Ever since I wrote about Bob McCaffrey's Stop the Dock Tax Political Action Committee, I have been pretty busy meeting with the different commercial docks owners ("Dock tax opponents form a strong PAC," July 8).
While McCaffrey's PAC deals primarily with the potential tax on residential docks, these commercial docks are under more imminent threat of getting taxed out of business, and only talked about taking the political route until now.
Enter the Coalition to Preserve Newport Harbor Political Action Committee, a PAC guided by a well-known and successful political consultant, representing the interests of the commercial marina owners.
For some reason these business owners don't feel that a 20% tax on gross income is fair, with one owner saying, "I made 8% net profit, where in the world can I come up with 20% of gross [income] to pay a new tax?"
What is this new tax supposed to pay? Anything that relates to Newport Beach's harbor, bay and beach gets paid out of the city's tideland management budget, which gets its income from the different water-related fees.
The problem is that the city claims it has subsidized this budget by $15 million a year to cover its expenses.
The city has already increased the mooring fees by 300% and is now looking at the commercial marina owners and then possibly the residential dock owners to bridge the difference.
The Stop the Dock Tax PAC and the Coalition to Preserve Newport Harbor PAC claim that the tideland management budget isn't true. Both want forensic accounting done to get an accurate picture of what the expenses truly are.
Once the budget is true, the PACs say they would be willing to be properly taxed to meet those expenditures. Sounds simple, right?
But it's not when you consider that the Police and Fire departments receive money from both the tidelands management and general budgets. Whenever either department responds to a call at the beach, the money comes from the tidelands management budget.
But the funds aren't determined by call but are instead based on an estimate of the percentage of calls that are beach- or harbor-related. How accurate can that be?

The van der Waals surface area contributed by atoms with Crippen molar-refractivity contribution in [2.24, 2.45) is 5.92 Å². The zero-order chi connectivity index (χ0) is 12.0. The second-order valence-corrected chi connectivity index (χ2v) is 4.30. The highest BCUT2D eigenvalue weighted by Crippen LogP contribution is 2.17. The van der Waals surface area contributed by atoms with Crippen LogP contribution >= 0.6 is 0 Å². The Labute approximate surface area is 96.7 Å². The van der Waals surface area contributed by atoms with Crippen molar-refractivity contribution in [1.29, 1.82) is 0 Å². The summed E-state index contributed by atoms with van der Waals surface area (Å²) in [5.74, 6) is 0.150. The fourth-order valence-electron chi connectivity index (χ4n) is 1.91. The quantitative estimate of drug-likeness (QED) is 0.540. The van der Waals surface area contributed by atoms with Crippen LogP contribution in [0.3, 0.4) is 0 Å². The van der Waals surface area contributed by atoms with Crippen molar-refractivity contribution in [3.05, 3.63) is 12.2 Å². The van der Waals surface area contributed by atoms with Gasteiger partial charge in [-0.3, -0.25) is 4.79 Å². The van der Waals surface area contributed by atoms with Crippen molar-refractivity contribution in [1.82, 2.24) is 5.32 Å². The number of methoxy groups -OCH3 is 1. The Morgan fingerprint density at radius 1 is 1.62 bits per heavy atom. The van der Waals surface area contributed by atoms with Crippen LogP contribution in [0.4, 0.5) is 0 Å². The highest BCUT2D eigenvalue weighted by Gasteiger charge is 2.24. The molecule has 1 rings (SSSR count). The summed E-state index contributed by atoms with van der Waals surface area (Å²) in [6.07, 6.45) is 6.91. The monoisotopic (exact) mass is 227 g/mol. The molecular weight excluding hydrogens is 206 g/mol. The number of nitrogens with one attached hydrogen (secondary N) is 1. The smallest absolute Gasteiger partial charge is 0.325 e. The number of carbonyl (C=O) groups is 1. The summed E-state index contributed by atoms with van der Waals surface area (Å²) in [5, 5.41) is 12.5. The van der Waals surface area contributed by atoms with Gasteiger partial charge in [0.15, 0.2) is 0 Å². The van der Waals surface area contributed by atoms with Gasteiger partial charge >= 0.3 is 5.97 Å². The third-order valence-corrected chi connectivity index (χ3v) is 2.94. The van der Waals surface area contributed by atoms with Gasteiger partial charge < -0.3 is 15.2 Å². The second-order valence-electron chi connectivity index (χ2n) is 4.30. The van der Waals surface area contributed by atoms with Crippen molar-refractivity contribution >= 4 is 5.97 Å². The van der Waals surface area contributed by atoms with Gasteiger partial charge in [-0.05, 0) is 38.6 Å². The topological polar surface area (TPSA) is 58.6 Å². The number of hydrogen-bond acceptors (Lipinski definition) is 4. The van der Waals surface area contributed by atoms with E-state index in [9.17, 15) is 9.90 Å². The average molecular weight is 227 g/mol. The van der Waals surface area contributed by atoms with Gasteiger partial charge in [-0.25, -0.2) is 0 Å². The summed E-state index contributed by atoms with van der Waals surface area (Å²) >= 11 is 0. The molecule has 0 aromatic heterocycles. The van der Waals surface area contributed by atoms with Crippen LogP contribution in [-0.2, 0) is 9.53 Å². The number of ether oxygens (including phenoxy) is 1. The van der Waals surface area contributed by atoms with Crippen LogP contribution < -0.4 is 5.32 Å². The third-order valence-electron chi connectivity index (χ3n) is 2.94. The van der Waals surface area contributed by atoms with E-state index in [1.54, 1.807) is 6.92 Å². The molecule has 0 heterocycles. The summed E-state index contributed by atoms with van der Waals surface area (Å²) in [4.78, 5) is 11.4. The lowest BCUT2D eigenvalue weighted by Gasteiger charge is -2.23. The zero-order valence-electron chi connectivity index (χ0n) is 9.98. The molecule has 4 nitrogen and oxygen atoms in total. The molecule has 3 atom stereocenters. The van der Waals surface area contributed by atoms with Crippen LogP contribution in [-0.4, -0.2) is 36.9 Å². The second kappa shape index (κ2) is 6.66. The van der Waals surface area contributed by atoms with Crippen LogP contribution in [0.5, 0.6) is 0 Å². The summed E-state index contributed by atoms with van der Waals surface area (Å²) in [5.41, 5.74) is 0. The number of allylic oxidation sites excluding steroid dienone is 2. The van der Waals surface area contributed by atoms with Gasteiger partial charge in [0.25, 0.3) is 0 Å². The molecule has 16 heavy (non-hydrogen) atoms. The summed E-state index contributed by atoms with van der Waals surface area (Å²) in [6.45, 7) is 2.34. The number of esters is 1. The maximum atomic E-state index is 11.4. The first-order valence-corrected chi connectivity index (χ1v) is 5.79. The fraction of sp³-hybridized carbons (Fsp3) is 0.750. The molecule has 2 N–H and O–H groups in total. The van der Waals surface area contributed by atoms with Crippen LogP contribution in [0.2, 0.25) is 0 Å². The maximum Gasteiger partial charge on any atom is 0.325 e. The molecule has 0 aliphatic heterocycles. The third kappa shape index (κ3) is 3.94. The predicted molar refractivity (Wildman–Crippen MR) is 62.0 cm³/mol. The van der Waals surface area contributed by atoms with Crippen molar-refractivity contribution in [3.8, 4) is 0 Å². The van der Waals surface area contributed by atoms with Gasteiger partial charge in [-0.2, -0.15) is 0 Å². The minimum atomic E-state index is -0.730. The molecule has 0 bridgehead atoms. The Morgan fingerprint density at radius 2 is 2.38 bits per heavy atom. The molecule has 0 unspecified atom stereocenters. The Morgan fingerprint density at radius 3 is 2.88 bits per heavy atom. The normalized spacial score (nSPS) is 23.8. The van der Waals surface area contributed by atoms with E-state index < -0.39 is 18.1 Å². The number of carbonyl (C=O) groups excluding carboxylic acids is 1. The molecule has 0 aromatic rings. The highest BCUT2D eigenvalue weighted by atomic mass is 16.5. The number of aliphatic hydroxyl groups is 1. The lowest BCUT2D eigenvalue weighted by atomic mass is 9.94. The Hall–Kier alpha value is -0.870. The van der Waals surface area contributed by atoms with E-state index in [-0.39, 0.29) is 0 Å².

The $200,000-a-year, full-time lifeguards are also charged to the tidelands budget, which means the dock owners are expected to pay for their wages and $100,000-a-year pensions when the entire city benefits from the millions of beach visitors.
In all my meetings with the dock owners, as well as with other business owners discussing other issues, a common theme kept popping up.
They all work hard to support their families, meet payroll, keep their doors open, and never thought they would have to play politics just to stay in business.
Consider Mario Marovic, owner of Malarky's.
After buying the Irish pub, he spent hundreds of thousands of dollars to improve the interior. He spent tens of thousands of dollars to pave over the fenced-in dirt lot next to his restaurant to offer more parking and create beautiful landscaping, improving the area.
Never did he think that he'd be told that he should have politically leveraged the building of that parking lot so that he could increase his dining room by 500 square feet. Business, not politics, dictated that his restaurant needed more parking. But it was politics that interfered with his business, and instead of the city helping his business, it is deterring it.
Perhaps Mario would have benefited further in his MBA studies at USC if they also threw some politics classes in there as well.
I heard the exact same thing from Larson's Shipyard's Ted Robinson, Duffy Duffield of Duffy Electric Boat Co. and Jack Mau of China Palace (now CP).
They spent years grinding away to ensure their businesses stay open, only to be hampered at some point by Newport Beach politics, with government telling them how to operate their businesses, when to operate their businesses, and at times demanding partial ownership of their businesses through excessive taxation.
But finally, desperate times organized some of these business owners into creating multiple PACs with the sole purposes of threatening these politicians with the only thing they truly covet: their political lives.
JACK WU is an accountant who lives in Newport Beach and practices in Costa Mesa. He is a longtime Republican Party loyalist and a volunteer campaign treasurer for Rep. Dana Rohrabacher (R-Costa Mesa). His column runs Sundays on the Daily Pilot Forum page. He can be reached at firstname.lastname@example.org.